Presented at IEEE Int. Conf. on Image Processing Kobe, Japan, Oct. 24-28, 1999.

Uncertainties in Bayesian geometric models

K. M. Hanson, G. S. Cunningham, and R. J. McKee
Los Alamos National Laboratory


Deformable geometric models fit very naturally into the context of Bayesian analysis. The prior proba- bility of boundary shapes is taken to proportional to the negative exponential of the deformation energy used to control the boundary. This probabilistic in- terpretation is demonstrated using a Markov-Chain Monte-Carlo (MCMC) technique, which permits one to generate configurations that populate the prior. One of many uses for deformable models is to solve ill- posed tomographic reconstruction problems, which we demonstrate by reconstructing a two-dimensional ob- ject from two orthogonal noisy projections. We show how MCMC samples drawn from the posterior can be used to estimate uncertainties in the location of the edge of the reconstructed object. Bayesian analysis is a model-based approach to an- alyzing data with a strong emphasis placed on uncer- tainty assessment. Every aspect of modeling is as- signed a probability that indicates our degree of cer- tainty in its value. At the lowest level of analysis, the estimation of the values of parameters for a spec- ified model, a probability density function (PDF) is associated with each continuous parameter. Loosely speaking, the range of a probability distribution in- dicates the possible range of its associated parame- ter. The benefit of Bayesian analysis over traditional methods of uncertainty, or error, analysis is that it per- mits the use of arbitrary probability distributions, not just Gaussian distributions, and of arbitrary measures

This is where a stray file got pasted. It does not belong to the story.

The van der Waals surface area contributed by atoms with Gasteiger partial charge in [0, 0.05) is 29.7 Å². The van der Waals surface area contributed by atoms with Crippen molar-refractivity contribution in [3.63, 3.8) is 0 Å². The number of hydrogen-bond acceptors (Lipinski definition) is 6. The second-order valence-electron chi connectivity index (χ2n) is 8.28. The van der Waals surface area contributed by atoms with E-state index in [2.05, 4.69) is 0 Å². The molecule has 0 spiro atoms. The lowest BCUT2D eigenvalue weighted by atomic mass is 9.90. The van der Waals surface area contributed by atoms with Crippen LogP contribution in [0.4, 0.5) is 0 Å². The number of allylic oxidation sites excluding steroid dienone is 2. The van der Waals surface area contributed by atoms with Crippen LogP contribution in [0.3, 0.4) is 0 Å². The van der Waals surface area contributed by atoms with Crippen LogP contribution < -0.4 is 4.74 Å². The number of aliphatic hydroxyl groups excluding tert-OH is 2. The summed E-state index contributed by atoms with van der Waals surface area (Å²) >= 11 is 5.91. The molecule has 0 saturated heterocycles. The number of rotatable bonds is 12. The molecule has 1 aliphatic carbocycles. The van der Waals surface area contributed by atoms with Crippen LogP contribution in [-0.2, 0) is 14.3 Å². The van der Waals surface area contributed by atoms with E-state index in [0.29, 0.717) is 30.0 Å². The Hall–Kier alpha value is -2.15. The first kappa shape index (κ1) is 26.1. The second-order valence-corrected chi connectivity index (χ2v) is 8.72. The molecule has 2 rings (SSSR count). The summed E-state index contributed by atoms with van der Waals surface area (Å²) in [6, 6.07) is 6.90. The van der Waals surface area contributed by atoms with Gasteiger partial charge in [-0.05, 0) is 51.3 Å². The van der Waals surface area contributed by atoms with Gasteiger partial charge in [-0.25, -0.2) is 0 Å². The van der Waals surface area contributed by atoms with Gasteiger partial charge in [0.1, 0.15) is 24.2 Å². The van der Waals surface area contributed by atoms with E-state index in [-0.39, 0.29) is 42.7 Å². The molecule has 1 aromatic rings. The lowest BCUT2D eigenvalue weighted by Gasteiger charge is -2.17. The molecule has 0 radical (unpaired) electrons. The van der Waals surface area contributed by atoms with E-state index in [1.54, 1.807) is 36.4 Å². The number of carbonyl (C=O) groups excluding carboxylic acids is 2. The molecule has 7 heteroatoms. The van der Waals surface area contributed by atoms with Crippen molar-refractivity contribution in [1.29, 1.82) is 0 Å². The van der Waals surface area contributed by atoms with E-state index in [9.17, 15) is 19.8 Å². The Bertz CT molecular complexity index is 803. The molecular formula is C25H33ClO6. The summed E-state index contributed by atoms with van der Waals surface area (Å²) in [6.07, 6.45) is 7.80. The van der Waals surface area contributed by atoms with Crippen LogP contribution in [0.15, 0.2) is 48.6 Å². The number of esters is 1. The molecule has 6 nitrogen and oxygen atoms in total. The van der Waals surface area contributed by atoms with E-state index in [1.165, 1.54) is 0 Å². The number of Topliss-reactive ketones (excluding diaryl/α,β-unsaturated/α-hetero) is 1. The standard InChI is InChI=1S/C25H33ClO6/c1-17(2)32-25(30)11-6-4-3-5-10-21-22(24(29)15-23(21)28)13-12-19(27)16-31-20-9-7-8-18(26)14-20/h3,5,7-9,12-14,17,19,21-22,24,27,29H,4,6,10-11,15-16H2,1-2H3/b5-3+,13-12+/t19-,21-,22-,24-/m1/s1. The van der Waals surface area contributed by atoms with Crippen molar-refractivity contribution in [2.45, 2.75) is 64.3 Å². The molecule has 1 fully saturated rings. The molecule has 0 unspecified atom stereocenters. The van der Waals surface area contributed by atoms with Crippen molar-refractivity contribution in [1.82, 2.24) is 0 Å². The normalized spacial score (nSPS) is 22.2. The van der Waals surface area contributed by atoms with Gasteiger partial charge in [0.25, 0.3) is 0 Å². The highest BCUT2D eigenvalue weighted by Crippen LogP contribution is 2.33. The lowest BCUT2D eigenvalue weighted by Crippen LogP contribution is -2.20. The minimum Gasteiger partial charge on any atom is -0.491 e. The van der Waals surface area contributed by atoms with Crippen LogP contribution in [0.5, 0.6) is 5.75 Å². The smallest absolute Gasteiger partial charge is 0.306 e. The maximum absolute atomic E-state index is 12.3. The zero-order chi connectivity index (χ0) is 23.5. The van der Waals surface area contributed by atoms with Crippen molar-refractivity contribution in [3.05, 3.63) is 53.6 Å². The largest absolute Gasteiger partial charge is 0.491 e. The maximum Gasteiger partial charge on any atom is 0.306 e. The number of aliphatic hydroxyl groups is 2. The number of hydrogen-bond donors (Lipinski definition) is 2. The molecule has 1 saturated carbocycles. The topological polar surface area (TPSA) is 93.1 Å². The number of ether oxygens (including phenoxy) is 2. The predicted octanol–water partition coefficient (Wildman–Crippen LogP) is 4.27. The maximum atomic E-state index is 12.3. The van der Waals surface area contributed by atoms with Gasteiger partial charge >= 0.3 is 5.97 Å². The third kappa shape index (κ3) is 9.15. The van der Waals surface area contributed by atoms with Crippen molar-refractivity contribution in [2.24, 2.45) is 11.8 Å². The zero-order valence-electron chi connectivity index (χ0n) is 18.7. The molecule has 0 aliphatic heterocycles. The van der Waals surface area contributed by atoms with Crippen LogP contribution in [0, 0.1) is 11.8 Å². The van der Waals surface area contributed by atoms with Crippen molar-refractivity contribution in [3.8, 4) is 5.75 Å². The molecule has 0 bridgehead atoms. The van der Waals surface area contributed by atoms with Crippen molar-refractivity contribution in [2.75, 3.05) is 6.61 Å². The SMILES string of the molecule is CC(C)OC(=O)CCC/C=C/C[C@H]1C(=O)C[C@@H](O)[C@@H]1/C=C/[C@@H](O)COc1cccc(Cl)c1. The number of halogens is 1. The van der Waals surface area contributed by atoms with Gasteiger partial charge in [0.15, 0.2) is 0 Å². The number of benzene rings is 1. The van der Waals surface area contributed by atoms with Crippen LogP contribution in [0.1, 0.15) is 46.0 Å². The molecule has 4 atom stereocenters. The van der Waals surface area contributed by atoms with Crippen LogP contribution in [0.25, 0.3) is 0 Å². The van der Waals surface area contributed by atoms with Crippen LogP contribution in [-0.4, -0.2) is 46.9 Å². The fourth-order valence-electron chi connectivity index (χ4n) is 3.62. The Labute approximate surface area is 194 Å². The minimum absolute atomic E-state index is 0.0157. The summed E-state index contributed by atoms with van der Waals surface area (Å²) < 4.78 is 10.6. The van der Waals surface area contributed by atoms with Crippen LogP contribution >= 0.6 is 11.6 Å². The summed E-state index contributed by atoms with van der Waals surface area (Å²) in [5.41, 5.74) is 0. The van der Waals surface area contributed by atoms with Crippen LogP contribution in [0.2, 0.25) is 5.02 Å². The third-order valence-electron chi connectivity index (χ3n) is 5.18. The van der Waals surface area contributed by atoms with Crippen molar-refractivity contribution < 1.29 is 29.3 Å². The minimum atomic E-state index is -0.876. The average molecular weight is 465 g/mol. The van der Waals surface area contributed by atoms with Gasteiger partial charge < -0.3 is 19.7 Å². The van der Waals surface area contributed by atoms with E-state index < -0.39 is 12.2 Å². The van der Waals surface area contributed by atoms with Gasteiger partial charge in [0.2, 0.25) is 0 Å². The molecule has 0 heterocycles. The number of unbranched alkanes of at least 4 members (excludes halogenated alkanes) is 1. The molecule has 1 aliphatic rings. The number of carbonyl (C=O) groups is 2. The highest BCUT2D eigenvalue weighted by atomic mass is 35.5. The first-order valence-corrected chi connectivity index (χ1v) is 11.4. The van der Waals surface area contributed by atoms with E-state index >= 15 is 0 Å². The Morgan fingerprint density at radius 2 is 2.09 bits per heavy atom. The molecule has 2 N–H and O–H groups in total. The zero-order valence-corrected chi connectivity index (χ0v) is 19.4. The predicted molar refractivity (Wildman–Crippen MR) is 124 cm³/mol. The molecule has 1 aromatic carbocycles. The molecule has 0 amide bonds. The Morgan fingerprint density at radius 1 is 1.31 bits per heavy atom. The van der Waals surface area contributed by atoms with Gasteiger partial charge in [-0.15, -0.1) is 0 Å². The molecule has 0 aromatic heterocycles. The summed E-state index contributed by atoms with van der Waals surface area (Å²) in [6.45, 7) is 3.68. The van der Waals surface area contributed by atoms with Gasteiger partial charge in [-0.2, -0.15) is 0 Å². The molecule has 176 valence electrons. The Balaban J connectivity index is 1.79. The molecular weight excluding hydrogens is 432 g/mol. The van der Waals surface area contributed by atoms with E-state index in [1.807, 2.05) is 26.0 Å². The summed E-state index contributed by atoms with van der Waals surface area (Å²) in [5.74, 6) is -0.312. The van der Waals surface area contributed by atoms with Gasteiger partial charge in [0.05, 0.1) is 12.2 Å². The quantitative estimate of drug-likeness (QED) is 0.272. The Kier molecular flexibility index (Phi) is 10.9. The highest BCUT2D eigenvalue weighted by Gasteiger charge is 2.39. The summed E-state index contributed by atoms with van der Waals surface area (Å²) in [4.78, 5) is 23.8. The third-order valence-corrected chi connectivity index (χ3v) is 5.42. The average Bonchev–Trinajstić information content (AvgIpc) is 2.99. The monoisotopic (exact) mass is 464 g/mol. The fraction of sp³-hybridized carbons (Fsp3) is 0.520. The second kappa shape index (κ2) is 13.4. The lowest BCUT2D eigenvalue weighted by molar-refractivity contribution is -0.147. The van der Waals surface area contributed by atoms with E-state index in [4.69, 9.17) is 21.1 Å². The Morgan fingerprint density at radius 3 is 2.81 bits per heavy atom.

Keywords: computed tomography, Bayesian analysis, maximum a posteriori (MAP) reconstruction, Markov chain Monte, Carlo, adjoint differentiation

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